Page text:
2. Accelerate your mortgage payoff by increasing your principle payment each month. Just an extra $100 each month will allow you to pay off your mortgage years earlier, and save tens or even hundreds of thousands of dollars in interest.
  3. Budget extra money in your IRA / 401(k) to pay off the mortgage before you declare Financial Independence. To avoid a huge tax bill, plan on paying off your mortgage with money from a Roth IRA. Remember, you won’t have to pay income taxes on money taken from a Roth IRA. But, taking $150,000 out of your traditional IRA to pay off your mortgage will hit you with a one-time tax bill of tens of thousands of dollars.
  4. Plan on downsizing. Now that the kids have moved out, sell your larger house and move into a smaller less expensive place. Use equity that you’ve built in your larger house to completely pay for the smaller one.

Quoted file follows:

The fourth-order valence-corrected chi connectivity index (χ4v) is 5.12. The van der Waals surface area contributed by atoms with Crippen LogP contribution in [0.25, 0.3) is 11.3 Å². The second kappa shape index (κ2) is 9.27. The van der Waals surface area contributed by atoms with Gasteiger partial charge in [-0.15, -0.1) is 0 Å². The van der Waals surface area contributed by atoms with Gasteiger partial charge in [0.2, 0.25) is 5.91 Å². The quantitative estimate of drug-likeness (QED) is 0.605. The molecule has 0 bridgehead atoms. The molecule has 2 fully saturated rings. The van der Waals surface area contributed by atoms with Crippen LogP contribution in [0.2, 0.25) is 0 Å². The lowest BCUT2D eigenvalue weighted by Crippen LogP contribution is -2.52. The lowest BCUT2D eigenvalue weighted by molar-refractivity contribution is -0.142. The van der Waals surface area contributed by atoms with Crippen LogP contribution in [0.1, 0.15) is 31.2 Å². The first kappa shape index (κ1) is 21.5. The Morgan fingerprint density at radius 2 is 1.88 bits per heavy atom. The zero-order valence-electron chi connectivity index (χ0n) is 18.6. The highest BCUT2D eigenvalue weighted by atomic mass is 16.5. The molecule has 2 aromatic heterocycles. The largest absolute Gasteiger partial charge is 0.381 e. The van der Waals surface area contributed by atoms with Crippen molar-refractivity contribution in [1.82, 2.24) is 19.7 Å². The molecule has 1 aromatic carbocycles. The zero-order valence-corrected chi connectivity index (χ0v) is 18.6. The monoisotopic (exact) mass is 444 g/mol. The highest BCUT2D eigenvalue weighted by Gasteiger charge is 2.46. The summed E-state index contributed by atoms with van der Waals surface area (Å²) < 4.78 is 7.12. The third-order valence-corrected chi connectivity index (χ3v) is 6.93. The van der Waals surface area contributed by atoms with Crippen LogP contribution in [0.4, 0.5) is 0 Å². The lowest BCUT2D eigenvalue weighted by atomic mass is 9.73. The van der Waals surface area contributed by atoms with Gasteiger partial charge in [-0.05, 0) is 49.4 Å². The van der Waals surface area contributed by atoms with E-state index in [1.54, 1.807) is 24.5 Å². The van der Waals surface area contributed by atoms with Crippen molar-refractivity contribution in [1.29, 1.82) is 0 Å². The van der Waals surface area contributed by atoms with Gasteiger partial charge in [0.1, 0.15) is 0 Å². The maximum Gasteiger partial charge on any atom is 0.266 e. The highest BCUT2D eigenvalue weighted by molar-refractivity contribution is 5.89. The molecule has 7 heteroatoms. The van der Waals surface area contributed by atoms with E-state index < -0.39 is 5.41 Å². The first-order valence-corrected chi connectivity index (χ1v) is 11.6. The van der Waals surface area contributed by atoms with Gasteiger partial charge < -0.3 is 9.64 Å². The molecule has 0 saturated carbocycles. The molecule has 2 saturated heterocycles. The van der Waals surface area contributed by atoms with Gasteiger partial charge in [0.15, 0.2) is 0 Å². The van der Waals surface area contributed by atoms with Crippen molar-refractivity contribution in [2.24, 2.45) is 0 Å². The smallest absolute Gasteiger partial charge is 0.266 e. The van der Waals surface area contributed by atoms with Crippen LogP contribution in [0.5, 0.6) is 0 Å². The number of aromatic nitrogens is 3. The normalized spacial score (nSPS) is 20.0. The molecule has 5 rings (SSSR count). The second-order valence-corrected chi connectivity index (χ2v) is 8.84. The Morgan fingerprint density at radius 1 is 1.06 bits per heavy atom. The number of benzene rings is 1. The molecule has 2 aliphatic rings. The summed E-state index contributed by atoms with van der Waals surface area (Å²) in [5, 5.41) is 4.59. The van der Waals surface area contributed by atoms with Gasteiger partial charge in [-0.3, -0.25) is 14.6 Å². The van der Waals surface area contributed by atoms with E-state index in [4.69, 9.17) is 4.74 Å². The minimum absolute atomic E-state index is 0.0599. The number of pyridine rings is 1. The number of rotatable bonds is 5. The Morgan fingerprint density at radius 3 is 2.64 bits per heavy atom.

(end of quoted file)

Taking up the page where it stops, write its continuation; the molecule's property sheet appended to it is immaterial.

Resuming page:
Beside your housing costs, other big expenses are medical, utilities (electric, gas and water), and insurance. Plan for ways to manage these expenses in addition to your mortgage heading into Financial Independence. Remember that, in most cases, each dollar you save in expenses adds an equal amount to your cash flow. When you enter Financial Independence with your expenses under control you’ll be way ahead with your cash flow. But, there are only so many expenses that you can reduce. You’ll still need income.

Cash Flow – Income

When you read this blog I can see where you might think that I’m advocating that all your income come from your investments. Not so! Throughout your working career you should explore a few ways to generate passive income for when you no longer work at a regular job.